Ponerini Lepeletier de Saint-Fargeau, 1835

Boudinot, Brendon E., Richter, Adrian K., Hammel, Jörg U., Szwedo, Jacek, Bojarski, Błażej & Perrichot, Vincent, 2022, Genomic-Phenomic Reciprocal Illumination: Desyopone hereon gen. et sp. nov., an Exceptional Aneuretine-like Fossil Ant from Ethiopian Amber (Hymenoptera: Formicidae: Ponerinae), Insects 73 (796), pp. 1-19 : 8

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https://doi.org/ 10.3390/insects13090796



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Ponerini Lepeletier de Saint-Fargeau, 1835


Tribe Ponerini Lepeletier de Saint-Fargeau, 1835 .

Type genus. Ponera Latreille, 1804 .

Male diagnosis. In addition to the ponerine plesiomorphies, male Ponerini are distinguished by the following: (1) mandibles vestigial, with an enlarged mandalus, and being variably lobate, spatulate, spiniform, or nub-like (no exceptions known) [synapomorphy, homoplastic among Formicidae ]; (2) face between antennal toruli not distinctly raised, thus toruli directed more-or-less dorsally; if the intertorular region is raised, then this region is grooved in appearance due to impression of the supraclypeal area (=frontal triangle) ( Plectroctena and Psalidomyrmex with medial torular arches raised, but not face; Hagensia , Megaponera , Ophthalmopone , Simopelta , some Euponera , and some Odontomachus with intertorular region raised) [plesiomorphy]; (3) antennal toruli usually distant from posterior clypeal margin (some Brachyponera , many Leptogenys , Megaponera , and Ophthalmopone have toruli that are close to the clypeal margin) [plesiomorphy]; (4) meso- and metatibiae with two, one, or no spurs; (5) jugal lobe present or absent; (6) helcium distinctly infraaxial, i.e., situated well below the midheight of abdominal segment III ( Simopelta is an exception due to softening and reduction in size of the metasoma) [synapomorphy, homoplastic among Formicidae ]; (7) abdominal segment IV with or without cinctus; (8) cuticle usually not pruinose, being shiny and variably sculptured ( Belonopelta , Hagensia , Megaponera , and Ophthalmopone are exceptions) [plesiomorphy].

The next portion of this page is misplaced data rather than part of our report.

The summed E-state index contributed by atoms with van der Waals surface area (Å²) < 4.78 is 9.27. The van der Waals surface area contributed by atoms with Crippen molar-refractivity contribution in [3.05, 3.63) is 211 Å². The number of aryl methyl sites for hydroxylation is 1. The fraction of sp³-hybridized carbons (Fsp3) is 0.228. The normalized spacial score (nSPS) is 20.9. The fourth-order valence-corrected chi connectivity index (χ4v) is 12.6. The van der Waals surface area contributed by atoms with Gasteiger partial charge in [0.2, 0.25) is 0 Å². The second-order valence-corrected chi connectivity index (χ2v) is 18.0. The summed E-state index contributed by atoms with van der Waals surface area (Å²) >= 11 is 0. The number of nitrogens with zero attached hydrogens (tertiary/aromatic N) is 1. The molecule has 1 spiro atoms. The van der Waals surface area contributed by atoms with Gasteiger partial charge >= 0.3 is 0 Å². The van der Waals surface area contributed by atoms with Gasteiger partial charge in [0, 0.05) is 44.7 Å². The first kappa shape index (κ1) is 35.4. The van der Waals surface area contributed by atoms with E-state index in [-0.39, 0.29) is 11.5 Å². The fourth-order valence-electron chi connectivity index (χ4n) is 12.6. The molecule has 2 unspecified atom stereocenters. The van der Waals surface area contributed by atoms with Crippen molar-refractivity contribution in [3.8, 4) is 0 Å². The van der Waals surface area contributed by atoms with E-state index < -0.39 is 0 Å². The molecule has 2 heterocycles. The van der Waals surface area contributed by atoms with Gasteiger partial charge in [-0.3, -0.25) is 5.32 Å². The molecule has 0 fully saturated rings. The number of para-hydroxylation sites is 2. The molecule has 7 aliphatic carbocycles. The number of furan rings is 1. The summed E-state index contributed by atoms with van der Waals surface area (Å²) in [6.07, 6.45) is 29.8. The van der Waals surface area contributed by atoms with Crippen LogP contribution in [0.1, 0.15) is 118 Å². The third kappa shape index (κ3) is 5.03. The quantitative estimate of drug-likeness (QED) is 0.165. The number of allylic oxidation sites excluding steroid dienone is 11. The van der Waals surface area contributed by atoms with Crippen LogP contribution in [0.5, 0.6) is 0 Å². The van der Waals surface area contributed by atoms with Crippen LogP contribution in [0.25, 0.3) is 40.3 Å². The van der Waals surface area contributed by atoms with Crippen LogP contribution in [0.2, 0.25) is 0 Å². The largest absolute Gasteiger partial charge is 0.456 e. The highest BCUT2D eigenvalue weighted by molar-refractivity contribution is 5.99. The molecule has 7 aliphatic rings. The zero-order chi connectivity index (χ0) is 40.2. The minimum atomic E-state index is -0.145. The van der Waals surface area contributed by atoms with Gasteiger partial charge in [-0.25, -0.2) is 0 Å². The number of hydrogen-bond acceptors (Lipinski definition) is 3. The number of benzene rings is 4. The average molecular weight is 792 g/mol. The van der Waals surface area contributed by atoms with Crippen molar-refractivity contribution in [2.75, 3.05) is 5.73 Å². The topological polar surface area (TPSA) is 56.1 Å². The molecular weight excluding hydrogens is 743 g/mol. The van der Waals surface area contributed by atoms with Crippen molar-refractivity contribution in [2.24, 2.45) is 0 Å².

Remarks. Definitive infraaxiality in males, i.e., with abdominal tergum III rising high above the petiole, is a strong diagnostic condition for Ponerinae , as this is an infrequent apomorphic condition at the subfamily level. It also occurs in Dolichoderinae and Formicinae, and to some extent in Myrmeciinae and various Myrmicinae. Discothyrea (Proceratiinae) may approach infraaxiality, but the third abdominal tergum is low.











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